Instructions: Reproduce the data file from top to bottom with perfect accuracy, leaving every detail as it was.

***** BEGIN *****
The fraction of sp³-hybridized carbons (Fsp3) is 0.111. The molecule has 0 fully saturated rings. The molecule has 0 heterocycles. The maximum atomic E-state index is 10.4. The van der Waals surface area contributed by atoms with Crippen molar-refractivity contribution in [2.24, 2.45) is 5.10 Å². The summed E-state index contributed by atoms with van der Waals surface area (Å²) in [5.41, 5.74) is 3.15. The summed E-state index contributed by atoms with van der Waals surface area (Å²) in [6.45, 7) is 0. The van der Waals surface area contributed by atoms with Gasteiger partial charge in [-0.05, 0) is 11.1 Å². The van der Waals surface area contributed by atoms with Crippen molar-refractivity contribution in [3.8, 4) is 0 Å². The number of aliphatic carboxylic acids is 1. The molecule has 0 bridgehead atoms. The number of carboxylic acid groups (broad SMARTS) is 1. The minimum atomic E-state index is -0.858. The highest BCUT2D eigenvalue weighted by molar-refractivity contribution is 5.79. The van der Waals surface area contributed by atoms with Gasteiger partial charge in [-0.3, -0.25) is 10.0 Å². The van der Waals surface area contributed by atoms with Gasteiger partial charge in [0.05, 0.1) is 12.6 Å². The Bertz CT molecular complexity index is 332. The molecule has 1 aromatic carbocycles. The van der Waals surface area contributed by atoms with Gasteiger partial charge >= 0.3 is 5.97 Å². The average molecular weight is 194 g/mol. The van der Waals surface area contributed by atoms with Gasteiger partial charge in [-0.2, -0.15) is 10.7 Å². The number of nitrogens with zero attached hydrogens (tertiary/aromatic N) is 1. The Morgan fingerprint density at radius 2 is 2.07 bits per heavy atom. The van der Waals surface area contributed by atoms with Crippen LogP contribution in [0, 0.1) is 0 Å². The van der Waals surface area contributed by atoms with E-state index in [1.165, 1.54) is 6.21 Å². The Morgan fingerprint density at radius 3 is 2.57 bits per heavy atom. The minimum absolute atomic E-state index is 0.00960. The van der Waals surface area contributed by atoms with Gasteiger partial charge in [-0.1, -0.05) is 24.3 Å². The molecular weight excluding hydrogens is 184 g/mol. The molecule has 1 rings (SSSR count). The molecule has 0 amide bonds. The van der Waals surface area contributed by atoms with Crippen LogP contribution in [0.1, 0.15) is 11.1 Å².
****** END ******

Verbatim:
The fraction of sp³-hybridized carbons (Fsp3) is 0.111. The molecule has 0 fully saturated rings. The molecule has 0 heterocycles. The maximum atomic E-state index is 10.4. The van der Waals surface area contributed by atoms with Crippen molar-refractivity contribution in [2.24, 2.45) is 5.10 Å². The summed E-state index contributed by atoms with van der Waals surface area (Å²) in [5.41, 5.74) is 3.15. The summed E-state index contributed by atoms with van der Waals surface area (Å²) in [6.45, 7) is 0. The van der Waals surface area contributed by atoms with Gasteiger partial charge in [-0.05, 0) is 11.1 Å². The van der Waals surface area contributed by atoms with Crippen molar-refractivity contribution in [3.8, 4) is 0 Å². The number of aliphatic carboxylic acids is 1. The molecule has 0 bridgehead atoms. The number of carboxylic acid groups (broad SMARTS) is 1. The minimum atomic E-state index is -0.858. The highest BCUT2D eigenvalue weighted by molar-refractivity contribution is 5.79. The van der Waals surface area contributed by atoms with Gasteiger partial charge in [-0.3, -0.25) is 10.0 Å². The van der Waals surface area contributed by atoms with Gasteiger partial charge in [0.05, 0.1) is 12.6 Å². The Bertz CT molecular complexity index is 332. The molecule has 1 aromatic carbocycles. The van der Waals surface area contributed by atoms with Gasteiger partial charge >= 0.3 is 5.97 Å². The average molecular weight is 194 g/mol. The van der Waals surface area contributed by atoms with Gasteiger partial charge in [-0.2, -0.15) is 10.7 Å². The number of nitrogens with zero attached hydrogens (tertiary/aromatic N) is 1. The Morgan fingerprint density at radius 2 is 2.07 bits per heavy atom. The van der Waals surface area contributed by atoms with Crippen LogP contribution in [0, 0.1) is 0 Å². The van der Waals surface area contributed by atoms with E-state index in [1.165, 1.54) is 6.21 Å². The Morgan fingerprint density at radius 3 is 2.57 bits per heavy atom. The minimum absolute atomic E-state index is 0.00960. The van der Waals surface area contributed by atoms with Gasteiger partial charge in [-0.1, -0.05) is 24.3 Å². The molecular weight excluding hydrogens is 184 g/mol. The molecule has 1 rings (SSSR count). The molecule has 0 amide bonds. The van der Waals surface area contributed by atoms with Crippen LogP contribution in [0.1, 0.15) is 11.1 Å².